What Actually Makes Schools Safer? It Isn’t Hardening Them

When you think of campus safety, what comes to mind? It may be students being screened through metal detectors when they come onto campus. Or it might be frequent searches of student lockers for restricted paraphernalia.

These may be our impulses when we think about what can make schools safe, but we’re way off base. In a recent article, “To Make Schools Safer, Focus on Community-Not Guns,” the Brookings Institute argues that schools need to focus on making struggling students feel comfortable and well-informed enough to ask for help. The writer, Andre M. Perry, notes, “Emotionally healthy, well-adjusted youth don’t tear through their classrooms armed with weaponry.”

But creating this kind of safe, welcoming school climate isn’t easy. Let’s talk about how to make schools safer by enacting the following strategies for improving students’ well-being and mental health.

Developing Prevention Methods for Bullying and Cyberbullying

Bullying has long been an issue in school districts but has only been exacerbated by how much time students spend online. Around 20% of students report being bullied by their peers, both in-person and online. Districts that allow bullying to continue without plans in place create an unsafe school environment for these students.

What can districts do to stop bullying?

According to, one of the best ways of involving staff and faculty in stopping bullying is training them on how to intervene. Parents should also be involved as much as possible, to encourage their children to deal with their emotional issues effectively. The organization recommends creating a confidential system where students can report how they or their peers are being bullied. In this way, students can hold each other accountable and help create a safe campus for themselves and their peers.

Improving Connections Between Students and Caring Adults

In a recent study of all the school districts in Kentucky, many students reported feeling distant from the adults in their schools. Since they didn’t have relationships with these caring individuals, many didn’t have someone to turn to if any issue did arise in their lives or if they heard disturbing information on campus.

“Much current research on school safety confirms that the greatest enhancers of healthy, safe, and constructive school climates are the relationships developed between the adults in a school and its student body,” writes Barbara Gateskill in “Common Issues Found in Safe School Assessments.”

To make schools safer, districts should focus on developing programs that link students and faculty, helping adults forge connections with students. One of the ways that adults can make students feel welcome and understood on campus is with ScholarChip’s Alternative Behavior Educator (ABE). One of the features of ABE is its flagging capability: if students are having difficulties, the system flags them for immediate intervention from a caring adult.

Focusing on Developing Student Accountability

Besides feeling like they have few connections to faculty and staff, students may also assume that adults don’t care whether they’re in class or not. If they think anyone is concerned about their whereabouts, they may feel less like they need to come to school, which in turn, increases truancy.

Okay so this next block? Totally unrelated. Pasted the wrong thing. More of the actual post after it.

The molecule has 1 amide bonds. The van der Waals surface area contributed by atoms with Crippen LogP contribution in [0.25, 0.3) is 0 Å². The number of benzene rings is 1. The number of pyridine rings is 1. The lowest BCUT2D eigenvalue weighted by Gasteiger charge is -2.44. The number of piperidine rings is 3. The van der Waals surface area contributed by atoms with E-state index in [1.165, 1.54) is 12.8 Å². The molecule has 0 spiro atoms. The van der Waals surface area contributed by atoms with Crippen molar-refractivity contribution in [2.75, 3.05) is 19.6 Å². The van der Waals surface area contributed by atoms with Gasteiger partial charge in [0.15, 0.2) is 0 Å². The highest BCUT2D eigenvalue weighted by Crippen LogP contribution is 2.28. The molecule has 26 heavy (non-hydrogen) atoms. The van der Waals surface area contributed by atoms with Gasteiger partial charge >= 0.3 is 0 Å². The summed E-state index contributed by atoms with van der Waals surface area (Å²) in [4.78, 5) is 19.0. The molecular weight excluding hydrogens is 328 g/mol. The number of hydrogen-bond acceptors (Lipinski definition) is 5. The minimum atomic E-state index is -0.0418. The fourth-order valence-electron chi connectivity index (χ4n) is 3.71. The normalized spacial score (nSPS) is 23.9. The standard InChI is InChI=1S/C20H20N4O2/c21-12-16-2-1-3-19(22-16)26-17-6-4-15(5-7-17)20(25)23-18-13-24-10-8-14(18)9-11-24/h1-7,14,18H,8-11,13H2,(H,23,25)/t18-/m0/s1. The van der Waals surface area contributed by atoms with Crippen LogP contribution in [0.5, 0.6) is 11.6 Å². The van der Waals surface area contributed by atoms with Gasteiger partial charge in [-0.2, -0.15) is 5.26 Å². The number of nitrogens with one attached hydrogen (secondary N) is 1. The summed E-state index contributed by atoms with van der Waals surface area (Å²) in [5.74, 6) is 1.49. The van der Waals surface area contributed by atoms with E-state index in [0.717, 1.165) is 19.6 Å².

How can students feel more accountable for their own attendance?

According to a recent report from Safe and Sound Schools, students have improved social and emotional learning environments when classrooms are equipped with smart card reader technology. This is because they know that they are being accounted for and that caring adults know where they are at all times. ScholarChip makes it simple to install this technology in every classroom.

Adding Support for Students during School Day Transition Periods

Most teachers and staff are able to monitor their classrooms and activities effectively. However, many districts are not as diligent in making sure that students can comfortably move from class to class and enjoy breaks or free periods without harassment.

As Gateskill notes, “One very strong and visible indication of an adult-controlled school is one where its adults can be observed to be actively supervising in all areas where students are located when in transition.”

In addition to assigning more supervision during transitional or break periods, schools can keep better control of campus spaces. Students may roam the halls during their free time, which can create tensions and build an environment of feeling unsupervised.

Another way to make schools safer is by keeping better control of your campus with the One Card and readers. These cards limit access to spaces where students need to be, keeping them out of parts of campus where they shouldn’t be. In turn, these cards and their student-specific schedules keep your campus more closely monitored.

Students feel safe at school if they feel supported by the adults in their lives, welcomed by their peers, and free to discuss their mental health. While we might think that we can make schools safer by adding more sophisticated technology, that only solves part of the problem. A more complex and perhaps less straightforward method involves developing a campus community welcoming of everyone.

ScholarChip offers a solution called Alternative Behavior Educator (ABE). This innovative program enables school administrators and counselors to identify, monitor, and improve student behavior throughout a student’s career, while giving them powerful data-driven reports that quickly flag at-risk students, help monitor and chronicle progress, and help them identify school safety risks before incidents.

To learn how ScholarChip can help make Texas schools safer or get free recommendations, feel free to contact us for a free 1-on-1 consultation today!